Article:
SRDm = SRD + LTM + (DMwind + DMfire + ...) (8)
The user should calibrate the above modifiers to reflect the relative influence of species composition/age structure, the abiotic environment, and recent disturbance. For example, an LTM value of 0.33 is equal to a full step increase in disturbance intensity above that calculated using species composition alone.
Several recent studies suggest that the landscape context of a site also influences the probability and intensity of disturbance (Cappuccino et al. 1998; Radeloff et al. 2000). A neighborhood effect is modeled in LANDIS as the mean SRDm of each cell within a user-defined radius R , using one of three radial distance weighting functions listed in increasing order of local dominance: uniform, linear, and Gaussian (Orr 1996; see Sturtevant et al. 2004). Neighborhood resource dominance (NRD) is calculated for all sites containing host species (i.e., SRD > 0). An optional subsampling procedure calculates the NRD for every other site, and the NRD of the remaining sites are estimated by the mean NRD of adjacent sites in the four cardinal directions. For large neighborhoods, this subsampling routine can increase the processing speed of the BDA by over 40% (Sturtevant et al. 2004).
Several simple temporal patterns may be simulated in the BDA module to represent general outbreak trends for the entire study landscape. Temporal patterns in a given BDA are assumed constant for the length of the simulation, and are defined by a suite of temporal disturbance functions that define the landscape scale intensity of the BDA at a given time step, termed Regional Outbreak Status (ROS). ROS units are integer classes ranging from 0 (no outbreak) to 3 (intense outbreak). The time to the next outbreak is calculated following each outbreak event using either a uniform or a normal random function. Though the actual time periods between outbreaks will be constrained by the time step of LANDIS (currently set at 10 years), the random outbreak functions may be used to vary the outbreak interval so that the average interval between outbreaks observed during the length of the simulation approximates that expected by the user.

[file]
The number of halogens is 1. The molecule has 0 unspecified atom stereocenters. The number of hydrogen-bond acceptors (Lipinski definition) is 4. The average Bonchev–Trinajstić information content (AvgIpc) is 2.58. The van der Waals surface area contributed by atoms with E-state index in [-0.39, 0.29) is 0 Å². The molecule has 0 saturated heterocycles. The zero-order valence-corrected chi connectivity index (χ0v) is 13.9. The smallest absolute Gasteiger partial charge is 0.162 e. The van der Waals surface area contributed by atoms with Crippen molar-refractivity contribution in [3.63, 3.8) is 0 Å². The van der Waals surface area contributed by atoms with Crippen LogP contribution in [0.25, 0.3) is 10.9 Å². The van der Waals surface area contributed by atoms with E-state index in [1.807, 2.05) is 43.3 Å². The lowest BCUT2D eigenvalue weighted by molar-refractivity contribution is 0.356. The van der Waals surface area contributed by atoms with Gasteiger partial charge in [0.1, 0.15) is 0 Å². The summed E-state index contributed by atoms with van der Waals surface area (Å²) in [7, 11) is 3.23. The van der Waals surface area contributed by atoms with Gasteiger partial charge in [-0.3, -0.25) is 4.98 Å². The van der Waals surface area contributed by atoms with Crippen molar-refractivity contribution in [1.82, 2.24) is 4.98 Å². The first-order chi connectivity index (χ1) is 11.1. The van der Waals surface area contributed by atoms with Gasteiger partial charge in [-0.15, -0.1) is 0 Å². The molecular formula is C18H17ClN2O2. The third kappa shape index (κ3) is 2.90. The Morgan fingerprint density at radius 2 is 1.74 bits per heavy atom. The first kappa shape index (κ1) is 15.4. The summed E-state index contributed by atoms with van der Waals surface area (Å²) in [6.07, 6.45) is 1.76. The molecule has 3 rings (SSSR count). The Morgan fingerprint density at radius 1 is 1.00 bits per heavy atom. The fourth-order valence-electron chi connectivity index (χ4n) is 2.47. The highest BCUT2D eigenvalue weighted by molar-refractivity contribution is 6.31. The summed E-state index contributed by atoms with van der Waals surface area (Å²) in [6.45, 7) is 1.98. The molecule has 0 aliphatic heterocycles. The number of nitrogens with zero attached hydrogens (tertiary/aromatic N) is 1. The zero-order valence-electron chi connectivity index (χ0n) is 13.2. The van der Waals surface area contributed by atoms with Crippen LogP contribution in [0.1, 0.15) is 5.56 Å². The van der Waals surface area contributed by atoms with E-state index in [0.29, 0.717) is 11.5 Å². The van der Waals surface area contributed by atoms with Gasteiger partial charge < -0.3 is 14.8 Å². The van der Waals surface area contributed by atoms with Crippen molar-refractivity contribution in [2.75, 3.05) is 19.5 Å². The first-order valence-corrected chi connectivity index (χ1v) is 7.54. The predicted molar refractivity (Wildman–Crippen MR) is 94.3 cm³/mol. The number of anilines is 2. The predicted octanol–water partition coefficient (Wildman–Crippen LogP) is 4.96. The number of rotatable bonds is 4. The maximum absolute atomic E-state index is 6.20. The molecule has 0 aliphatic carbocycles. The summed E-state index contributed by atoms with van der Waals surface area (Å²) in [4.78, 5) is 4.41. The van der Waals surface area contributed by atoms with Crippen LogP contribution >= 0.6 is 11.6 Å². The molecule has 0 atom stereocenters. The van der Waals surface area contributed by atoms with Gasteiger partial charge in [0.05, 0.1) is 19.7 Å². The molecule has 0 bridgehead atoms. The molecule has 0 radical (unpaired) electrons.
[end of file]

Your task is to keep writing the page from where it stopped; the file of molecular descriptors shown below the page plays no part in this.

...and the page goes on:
The magnitude of simulated regional outbreak severities is controlled by the MinROS and MaxROS parameters. MinROS defines the “background” outbreak activity that will occur in each time step. Outbreak type (“TempType” in the BDA parameter file) determines whether outbreaks are binary (either MinROS or MaxROS; TempType = “pulse”) or if the ROS can range between those values (TempType = “variable pulse”). For the variable pulse outbreak type, the ROS value is randomly selected for each outbreak event from the range between MinROS+1 and MaxROS.
Both the probability that a site is disturbed by a given BDA and the intensity of that disturbance are controlled by biological disturbance probability (BDP). BDP is defined by the following equation:
BDP = a × ((SRDm + (NRD × NW) / (1 + NW)) × (ROS / 3) (9)
where a. is a user-defined calibration parameter (by default, a should = 1); SRDm = the species and age composition of the site (SRD), optionally modified by land type and/or past disturbance (Equation 8); NRD = the mean SRDm of sites within the neighborhood surrounding a site; NW = Neighborhood Weight, a parameter designed to define the relative importance between site and neighborhood resources; and ROS = Regional Outbreak Status.